GameSpy chats with Gearbox Software's president Randy Pitchford about the excitement and challenges of bringing Halo to the PC:
"Networking is by far the most difficult technical challenge of bringing Halo to the PC, so I'll spend the most time covering it. First, it's important to understand where it started
Halo on the Xbox offered four players split-screen multiplayer gaming on one Xbox, and you could hook up four different Xbox machines using the built-in Ethernet connection. This is a really cool thing for a console game to do.
But since Halo was developed for the Xbox prior to Xbox Live, it had no ambitions or capability of being an Internet-playable game. In fact, the network code used in Halo for the Xbox is much more akin to Bungie's Mac classic Marathon than it is to a modern Internet-playable first-person action game.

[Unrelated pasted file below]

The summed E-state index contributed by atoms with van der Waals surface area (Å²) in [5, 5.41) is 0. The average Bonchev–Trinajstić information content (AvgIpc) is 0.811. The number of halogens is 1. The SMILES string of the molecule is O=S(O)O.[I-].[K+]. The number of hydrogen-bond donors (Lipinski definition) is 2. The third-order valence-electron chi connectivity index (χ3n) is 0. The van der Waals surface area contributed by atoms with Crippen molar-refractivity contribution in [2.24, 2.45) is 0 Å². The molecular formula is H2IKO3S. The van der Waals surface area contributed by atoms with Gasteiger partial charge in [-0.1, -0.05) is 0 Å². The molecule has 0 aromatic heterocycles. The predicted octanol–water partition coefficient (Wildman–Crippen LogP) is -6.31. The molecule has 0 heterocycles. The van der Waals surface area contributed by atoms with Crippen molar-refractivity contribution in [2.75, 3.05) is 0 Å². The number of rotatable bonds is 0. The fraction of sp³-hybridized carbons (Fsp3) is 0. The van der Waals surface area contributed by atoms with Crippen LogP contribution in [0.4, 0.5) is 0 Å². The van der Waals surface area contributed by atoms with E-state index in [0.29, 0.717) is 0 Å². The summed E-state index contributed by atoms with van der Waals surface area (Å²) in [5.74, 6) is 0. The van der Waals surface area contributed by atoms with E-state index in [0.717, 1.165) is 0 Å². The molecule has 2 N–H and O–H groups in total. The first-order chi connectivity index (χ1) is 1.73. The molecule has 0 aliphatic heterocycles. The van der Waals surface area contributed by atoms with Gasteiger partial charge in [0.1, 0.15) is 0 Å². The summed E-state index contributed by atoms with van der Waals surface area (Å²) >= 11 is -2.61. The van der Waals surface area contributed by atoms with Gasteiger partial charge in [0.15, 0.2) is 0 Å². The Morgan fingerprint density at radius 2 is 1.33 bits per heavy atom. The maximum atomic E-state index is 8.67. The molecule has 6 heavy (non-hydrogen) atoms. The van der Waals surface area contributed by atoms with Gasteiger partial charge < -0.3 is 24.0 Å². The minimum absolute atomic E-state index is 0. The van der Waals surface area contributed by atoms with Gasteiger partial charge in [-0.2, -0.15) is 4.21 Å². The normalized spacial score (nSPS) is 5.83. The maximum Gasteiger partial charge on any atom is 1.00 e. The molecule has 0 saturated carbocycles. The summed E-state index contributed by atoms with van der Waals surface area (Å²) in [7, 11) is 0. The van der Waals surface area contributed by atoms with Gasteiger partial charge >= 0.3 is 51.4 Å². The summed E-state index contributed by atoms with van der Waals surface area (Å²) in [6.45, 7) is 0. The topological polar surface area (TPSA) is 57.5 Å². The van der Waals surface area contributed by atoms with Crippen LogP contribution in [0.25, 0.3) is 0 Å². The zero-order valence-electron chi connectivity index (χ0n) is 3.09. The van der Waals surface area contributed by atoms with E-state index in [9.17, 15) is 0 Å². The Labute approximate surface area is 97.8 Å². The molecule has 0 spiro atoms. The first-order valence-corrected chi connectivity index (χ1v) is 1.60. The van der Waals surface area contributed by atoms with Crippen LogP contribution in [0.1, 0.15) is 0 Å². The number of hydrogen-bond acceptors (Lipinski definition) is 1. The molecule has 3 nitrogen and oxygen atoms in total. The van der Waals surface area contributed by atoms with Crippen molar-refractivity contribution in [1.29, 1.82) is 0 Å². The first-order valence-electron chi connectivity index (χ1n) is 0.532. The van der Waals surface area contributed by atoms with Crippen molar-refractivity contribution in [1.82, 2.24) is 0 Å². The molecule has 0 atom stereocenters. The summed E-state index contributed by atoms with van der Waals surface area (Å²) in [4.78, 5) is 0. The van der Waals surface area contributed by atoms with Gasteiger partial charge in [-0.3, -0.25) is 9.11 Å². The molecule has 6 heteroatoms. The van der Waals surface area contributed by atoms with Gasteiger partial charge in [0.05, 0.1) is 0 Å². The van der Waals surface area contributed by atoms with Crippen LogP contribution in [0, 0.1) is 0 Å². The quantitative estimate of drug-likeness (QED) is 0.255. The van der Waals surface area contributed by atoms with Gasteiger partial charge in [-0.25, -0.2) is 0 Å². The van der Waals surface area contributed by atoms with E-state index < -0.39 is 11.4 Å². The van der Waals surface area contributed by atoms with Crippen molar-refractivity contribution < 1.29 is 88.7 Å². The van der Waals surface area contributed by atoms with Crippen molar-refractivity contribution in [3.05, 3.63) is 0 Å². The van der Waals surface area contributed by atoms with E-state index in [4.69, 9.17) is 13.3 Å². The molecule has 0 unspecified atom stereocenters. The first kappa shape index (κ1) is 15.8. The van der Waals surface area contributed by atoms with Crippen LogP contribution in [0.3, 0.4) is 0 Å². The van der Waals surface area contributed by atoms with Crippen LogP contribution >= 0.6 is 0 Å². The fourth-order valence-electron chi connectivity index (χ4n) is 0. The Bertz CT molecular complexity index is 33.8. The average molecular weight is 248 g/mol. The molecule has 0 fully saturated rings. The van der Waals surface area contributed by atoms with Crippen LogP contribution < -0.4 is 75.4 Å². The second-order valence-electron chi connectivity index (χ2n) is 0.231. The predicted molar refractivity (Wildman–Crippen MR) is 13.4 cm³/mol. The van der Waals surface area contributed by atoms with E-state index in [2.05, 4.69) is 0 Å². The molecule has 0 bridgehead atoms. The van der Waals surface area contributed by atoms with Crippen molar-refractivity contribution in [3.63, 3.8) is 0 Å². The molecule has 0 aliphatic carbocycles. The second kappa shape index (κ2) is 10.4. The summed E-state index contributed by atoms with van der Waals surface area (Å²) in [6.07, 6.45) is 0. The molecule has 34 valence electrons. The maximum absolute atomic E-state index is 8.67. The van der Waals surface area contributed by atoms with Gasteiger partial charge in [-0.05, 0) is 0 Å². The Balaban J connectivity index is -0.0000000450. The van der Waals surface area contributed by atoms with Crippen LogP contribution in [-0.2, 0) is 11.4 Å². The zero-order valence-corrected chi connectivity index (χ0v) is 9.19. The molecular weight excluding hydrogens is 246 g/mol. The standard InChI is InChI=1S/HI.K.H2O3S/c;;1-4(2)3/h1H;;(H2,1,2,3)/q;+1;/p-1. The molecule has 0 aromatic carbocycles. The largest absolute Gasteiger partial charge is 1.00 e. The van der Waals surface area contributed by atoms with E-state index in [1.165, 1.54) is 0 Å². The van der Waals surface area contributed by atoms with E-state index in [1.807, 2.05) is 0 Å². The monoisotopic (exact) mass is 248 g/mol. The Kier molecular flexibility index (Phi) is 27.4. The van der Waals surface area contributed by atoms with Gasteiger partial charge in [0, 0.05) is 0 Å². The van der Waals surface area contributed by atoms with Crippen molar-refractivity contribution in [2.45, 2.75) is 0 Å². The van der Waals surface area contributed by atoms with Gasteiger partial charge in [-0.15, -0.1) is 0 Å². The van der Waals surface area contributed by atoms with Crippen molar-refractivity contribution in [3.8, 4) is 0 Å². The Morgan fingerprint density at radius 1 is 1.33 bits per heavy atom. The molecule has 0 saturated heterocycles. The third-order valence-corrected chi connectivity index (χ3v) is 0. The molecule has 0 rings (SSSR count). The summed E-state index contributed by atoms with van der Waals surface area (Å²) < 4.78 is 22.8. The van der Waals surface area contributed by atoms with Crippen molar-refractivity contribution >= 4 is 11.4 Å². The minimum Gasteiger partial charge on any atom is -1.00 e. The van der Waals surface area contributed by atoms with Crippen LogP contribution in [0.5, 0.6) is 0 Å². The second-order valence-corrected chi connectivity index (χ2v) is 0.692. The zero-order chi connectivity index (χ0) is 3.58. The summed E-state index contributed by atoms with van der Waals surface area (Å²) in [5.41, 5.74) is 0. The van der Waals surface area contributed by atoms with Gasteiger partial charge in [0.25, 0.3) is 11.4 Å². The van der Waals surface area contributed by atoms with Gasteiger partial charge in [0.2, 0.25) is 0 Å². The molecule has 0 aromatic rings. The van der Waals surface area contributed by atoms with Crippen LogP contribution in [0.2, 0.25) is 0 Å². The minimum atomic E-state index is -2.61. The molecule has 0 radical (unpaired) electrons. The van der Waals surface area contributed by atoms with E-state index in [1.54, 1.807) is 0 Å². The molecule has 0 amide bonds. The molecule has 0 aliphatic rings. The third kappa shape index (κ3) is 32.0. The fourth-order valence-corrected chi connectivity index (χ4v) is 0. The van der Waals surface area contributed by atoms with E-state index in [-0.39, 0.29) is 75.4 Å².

The networking model for Halo on the Xbox is entirely deterministic (feedback from any input is totally predictable) and synchronous (all users are playing the game at the same speed). The Internet, on the other hand, is very often non-deterministic and asynchronous. On the Internet, every player has a slightly different connection quality (bandwidth) that is at variable distances from the other machines (latency). Furthermore, the Internet is somewhat unpredictable and often unreliable -- bits of information (packets) often get lost or delayed as they travel through the wires trying to find their destination."